Game of Thrones is the winter must-watch for 1 in 5 UK box set fans
- 59% of Brits ideal winter evening is a cosy night in with TV or a box set
- 27% prefer a box set to watching X-Factor or Strictly Come Dancing
- More Brits (19%) are planning to watch Game of Thrones this winter than any other box set
- 25% tend to ‘box set binge’ watching multiple episodes in one evening
- 22% of Brits are currently in the middle of a box set
- 8% of viewers say they are addicted to box sets
- 7% of UK consumers don’t watch streamed services due to a poor broadband connection
The nation is set for a box set binge this winter with the majority (59%) of UK adults saying a night in watching TV or a box set would be their favoured way to spend a winter evening. In fact, more than 1 in 5 (22%) are already in the middle of a watching a box set and more than a quarter (27%) would rather catch up on a box set than watch The X-Factor or Strictly Come Dancing.
The new research* from Gocompare.com Broadband found that Game of Thrones is going to be the most watched box set this winter, with The Walking Dead and Breaking Bad in second and third place respectively.
The survey also found that the entire Top 10 list of ‘watch this winter’ box sets are made in America. British-made series including Cold Feet, Peaky Blinders, Downton Abbey and Sherlock were in the ‘also rans’ behind classic American series such as Grey’s Anatomy, Friends and The Wire.
The Top 10 box set winter watch list
Game of Thrones (HBO)
The Walking Dead (AMC)
Breaking Bad (AMC)
House of Cards (Netflix)
Stranger Things (Netflix)
Orange is the new black (Netflix)
True Detective (HBO)
Mad Men (AMC)
Netflix and AMC shared the honours for the most shows in the top 10, with four original shows apiece making the cut. The most popular shows on the streaming channel were Stranger Things, and US political drama House of Cards, perhaps boosted by the recent US elections, with 9% of respondents planning to watch the shows. However, Amazon Prime, considered by most to be Netflix’s biggest rival, failed to land a single original show in the top 10.
While the battle of the box sets was close, AMC’s The Walking Dead (which recently returned to screens) and HBO’s Game of Thrones (due back for its 7th season in 2017) were the clear favourites. Of those asked, 17% said they would be bingeing on episodes of the zombie thriller this winter, but it was just beaten by Game of Thrones (19%), which fittingly was the king of winter boxsets.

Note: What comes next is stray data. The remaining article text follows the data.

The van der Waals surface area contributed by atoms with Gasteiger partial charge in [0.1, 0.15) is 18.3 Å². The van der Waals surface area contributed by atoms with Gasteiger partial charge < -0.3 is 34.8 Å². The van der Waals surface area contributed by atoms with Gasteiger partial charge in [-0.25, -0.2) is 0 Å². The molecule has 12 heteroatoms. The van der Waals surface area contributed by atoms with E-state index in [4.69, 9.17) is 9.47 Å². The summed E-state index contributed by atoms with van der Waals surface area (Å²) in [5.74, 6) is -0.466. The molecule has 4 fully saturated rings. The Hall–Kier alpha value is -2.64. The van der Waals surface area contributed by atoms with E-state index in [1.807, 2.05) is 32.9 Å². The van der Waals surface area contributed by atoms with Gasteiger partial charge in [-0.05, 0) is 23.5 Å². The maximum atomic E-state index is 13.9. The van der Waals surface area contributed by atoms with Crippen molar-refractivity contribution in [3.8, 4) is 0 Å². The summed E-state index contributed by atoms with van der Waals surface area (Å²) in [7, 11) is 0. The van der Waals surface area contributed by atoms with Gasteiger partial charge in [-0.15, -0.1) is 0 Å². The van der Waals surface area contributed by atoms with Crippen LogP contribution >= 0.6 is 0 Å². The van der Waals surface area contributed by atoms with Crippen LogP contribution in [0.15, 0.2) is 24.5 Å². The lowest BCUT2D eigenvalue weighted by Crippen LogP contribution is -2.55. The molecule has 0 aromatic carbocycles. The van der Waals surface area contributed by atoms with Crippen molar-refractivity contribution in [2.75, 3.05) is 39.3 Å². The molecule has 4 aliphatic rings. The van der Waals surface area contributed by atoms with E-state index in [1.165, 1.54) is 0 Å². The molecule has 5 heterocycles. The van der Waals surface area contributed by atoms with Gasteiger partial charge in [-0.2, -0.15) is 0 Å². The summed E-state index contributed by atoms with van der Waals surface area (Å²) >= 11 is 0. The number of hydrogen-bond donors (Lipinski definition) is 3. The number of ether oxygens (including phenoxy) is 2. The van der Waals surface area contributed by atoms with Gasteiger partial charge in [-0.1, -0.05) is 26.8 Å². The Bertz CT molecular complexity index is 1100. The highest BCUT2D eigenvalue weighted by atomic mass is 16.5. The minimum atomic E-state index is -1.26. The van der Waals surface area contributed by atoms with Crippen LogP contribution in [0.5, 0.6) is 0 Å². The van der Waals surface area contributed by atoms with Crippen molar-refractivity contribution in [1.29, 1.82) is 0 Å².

Ben Wilson, from Gocompare.com Broadband, said: “The ‘box set’ has become a staple of modern day living with more than 1 in 8 (12%) saying that they now spend more time watching box sets than any other form of television.
“These days most viewers tend to watch ‘box sets’ via an on-demand service such as Netflix, Sky Go, Amazon Prime or Now TV. As such, we’ve seen an increase in streaming services popping up over the past few years, and with them increased consumer demand for faster broadband with unlimited data.
“Our research found that 11% of people would watch more box sets if their broadband service was better and 6% still suffer buffering and poor picture quality.
“Although you may be able to improve your viewing by upgrading to a better broadband service, the maximum speeds advertised may be considerably higher than you actually receive. For more information on broadband speed, how to test your actual speed and improve your broadband performance, see Gocompare.com's dedicated guide page.
“The internet now plays a vital part in many people’s day-to-day lives so it’s important to make sure you’ve got the right package. Whether you’re using broadband at home for personal use such as streaming box sets, movies and gaming, or if you’re running a home business, make sure you’re regularly seeing what’s on offer from other providers, especially if you’ve been with your existing broadband company for several years.”
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Notes to editors:
*On 19 October 2016, Bilendi conducted an online survey among 2,004 randomly selected British adults who are Maximiles UK panelists. The margin of error-which measures sampling variability-is +/- 2.2%. The results have been statistically weighted according to the most current education, age, gender and regional data to ensure samples representative of the entire adult population of United Kingdom.